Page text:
Estate administration problems arise with no will or estate plan

Many Georgia residents hope to provide for their children and family after their own deaths. In order for estate administration to take place smoothly, an estate plan must be written and put in place to ensure that the individual creating the plan will be able to control who benefits from the estate. An estate plan also makes it much easier for an individual's surviving -- and grieving -- family to handle the decedent's estate, provided it is not only written down but professionally planned.

While estate planning is often associated with the wealthy, financial advisors say that most Americans can benefit from it. They also stress that the earlier an individual starts, the better. One of the most basic parts of an estate plan is a person's will, which, according to data, over half of Americans forgo. This results in the state court deciding who will get the decedent's assets and, in the event of children, who will be responsible for caring for them.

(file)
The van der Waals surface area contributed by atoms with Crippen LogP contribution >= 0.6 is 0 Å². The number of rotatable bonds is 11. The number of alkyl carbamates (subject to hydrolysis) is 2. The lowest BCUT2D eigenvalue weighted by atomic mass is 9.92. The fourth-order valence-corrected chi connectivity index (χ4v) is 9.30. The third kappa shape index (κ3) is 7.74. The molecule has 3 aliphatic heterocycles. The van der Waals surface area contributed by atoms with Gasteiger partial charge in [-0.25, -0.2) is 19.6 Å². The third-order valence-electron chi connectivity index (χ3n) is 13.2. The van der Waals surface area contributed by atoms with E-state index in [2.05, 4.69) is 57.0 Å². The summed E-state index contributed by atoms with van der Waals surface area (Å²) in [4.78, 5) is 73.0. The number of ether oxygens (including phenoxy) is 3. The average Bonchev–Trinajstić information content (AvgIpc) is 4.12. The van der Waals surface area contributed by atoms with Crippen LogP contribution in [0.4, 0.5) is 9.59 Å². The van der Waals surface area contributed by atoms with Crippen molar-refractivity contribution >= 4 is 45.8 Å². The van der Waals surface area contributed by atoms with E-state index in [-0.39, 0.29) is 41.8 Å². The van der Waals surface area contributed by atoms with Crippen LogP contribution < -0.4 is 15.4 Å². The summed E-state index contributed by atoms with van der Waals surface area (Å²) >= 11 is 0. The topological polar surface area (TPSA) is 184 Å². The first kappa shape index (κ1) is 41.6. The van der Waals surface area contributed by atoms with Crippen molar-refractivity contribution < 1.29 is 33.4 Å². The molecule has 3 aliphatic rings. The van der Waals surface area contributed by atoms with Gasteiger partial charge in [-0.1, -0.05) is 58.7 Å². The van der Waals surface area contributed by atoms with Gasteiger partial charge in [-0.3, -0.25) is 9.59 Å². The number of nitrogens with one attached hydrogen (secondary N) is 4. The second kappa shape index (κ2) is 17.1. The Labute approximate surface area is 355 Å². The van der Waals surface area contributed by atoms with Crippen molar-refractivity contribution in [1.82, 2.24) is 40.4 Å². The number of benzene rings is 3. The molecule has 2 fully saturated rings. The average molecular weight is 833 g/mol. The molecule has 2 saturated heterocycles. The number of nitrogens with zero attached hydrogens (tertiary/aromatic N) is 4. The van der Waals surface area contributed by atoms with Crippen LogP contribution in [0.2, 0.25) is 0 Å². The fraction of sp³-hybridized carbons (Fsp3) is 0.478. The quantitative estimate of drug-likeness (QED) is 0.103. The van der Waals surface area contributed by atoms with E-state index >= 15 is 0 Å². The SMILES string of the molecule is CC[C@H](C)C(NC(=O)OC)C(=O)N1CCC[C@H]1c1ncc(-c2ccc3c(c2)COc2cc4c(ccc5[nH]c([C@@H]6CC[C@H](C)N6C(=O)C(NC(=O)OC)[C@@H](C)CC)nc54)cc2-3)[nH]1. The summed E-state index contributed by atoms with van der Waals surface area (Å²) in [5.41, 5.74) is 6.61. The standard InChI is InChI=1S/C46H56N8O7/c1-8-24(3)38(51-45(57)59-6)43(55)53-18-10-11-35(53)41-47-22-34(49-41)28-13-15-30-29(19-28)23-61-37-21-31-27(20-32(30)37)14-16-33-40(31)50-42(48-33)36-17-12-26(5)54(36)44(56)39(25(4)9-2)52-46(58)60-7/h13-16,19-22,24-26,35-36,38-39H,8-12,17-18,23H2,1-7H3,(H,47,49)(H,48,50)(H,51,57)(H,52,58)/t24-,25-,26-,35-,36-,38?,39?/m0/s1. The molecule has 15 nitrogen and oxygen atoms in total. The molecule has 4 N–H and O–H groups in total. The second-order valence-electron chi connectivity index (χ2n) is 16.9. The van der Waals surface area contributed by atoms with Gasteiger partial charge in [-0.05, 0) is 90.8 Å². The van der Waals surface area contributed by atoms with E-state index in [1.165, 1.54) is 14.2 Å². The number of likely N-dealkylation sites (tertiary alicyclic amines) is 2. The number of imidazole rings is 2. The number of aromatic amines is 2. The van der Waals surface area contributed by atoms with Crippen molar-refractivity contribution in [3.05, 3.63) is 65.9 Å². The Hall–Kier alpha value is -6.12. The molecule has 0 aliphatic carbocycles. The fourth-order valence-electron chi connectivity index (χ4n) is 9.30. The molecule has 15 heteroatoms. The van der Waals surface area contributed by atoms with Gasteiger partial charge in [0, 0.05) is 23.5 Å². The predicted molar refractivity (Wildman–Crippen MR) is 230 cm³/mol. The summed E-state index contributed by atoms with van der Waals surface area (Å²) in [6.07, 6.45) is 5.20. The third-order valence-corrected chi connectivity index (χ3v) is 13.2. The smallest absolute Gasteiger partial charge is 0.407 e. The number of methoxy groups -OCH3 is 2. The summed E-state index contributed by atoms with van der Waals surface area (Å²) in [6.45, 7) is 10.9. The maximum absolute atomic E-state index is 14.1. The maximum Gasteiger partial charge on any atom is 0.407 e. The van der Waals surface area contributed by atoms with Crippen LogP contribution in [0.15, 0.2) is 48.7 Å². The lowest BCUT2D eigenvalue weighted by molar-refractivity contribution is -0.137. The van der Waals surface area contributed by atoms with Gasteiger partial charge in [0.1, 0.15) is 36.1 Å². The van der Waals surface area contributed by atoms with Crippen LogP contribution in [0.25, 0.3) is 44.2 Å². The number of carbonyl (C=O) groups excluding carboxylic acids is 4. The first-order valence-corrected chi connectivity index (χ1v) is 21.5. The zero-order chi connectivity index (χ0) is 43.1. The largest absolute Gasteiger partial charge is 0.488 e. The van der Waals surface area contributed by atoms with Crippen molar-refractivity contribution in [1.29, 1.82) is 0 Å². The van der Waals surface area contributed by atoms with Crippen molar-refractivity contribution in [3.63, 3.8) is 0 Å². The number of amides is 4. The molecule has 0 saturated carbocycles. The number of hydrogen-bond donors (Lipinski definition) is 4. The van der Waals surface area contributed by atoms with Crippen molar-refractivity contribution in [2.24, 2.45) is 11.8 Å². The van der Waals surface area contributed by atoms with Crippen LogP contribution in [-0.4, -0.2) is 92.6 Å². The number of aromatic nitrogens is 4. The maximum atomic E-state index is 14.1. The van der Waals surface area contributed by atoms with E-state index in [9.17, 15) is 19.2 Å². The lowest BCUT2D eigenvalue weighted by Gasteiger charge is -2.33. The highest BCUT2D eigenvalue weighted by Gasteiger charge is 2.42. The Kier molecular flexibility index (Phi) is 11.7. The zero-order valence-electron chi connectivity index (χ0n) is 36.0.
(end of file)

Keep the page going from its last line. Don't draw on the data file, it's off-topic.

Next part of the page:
What does this mean exactly? For example, if someone has an unmarried partner or perhaps a favorite charity but never wrote a will, that person's assets won't end up with either the unmarried partner or the charity. Often, the state court will send the assets to the individual's closest blood relatives, regardless if this was the decedent's first choice or not.

Another element of estate planning that is often overlooked is updating the beneficiaries on a person's financial assets -- these include his or her retirement accounts, life insurance policies and 401(k) plans. Also, regular bank accounts should have the beneficiaries listed on a payable-on-death form (POD) which banks can supply. Individuals typically consult experienced Georgia estate planning attorneys in order to learn more about how they can ensure that the above-mentioned aspects of their estate can be properly planned so that in the event of their death the process of estate administration can go as smoothly as possible.

Source: CNBC, "No will or estate plan? Big problem for you and your heirs", Sarah O'Brien, Aug. 9, 2016

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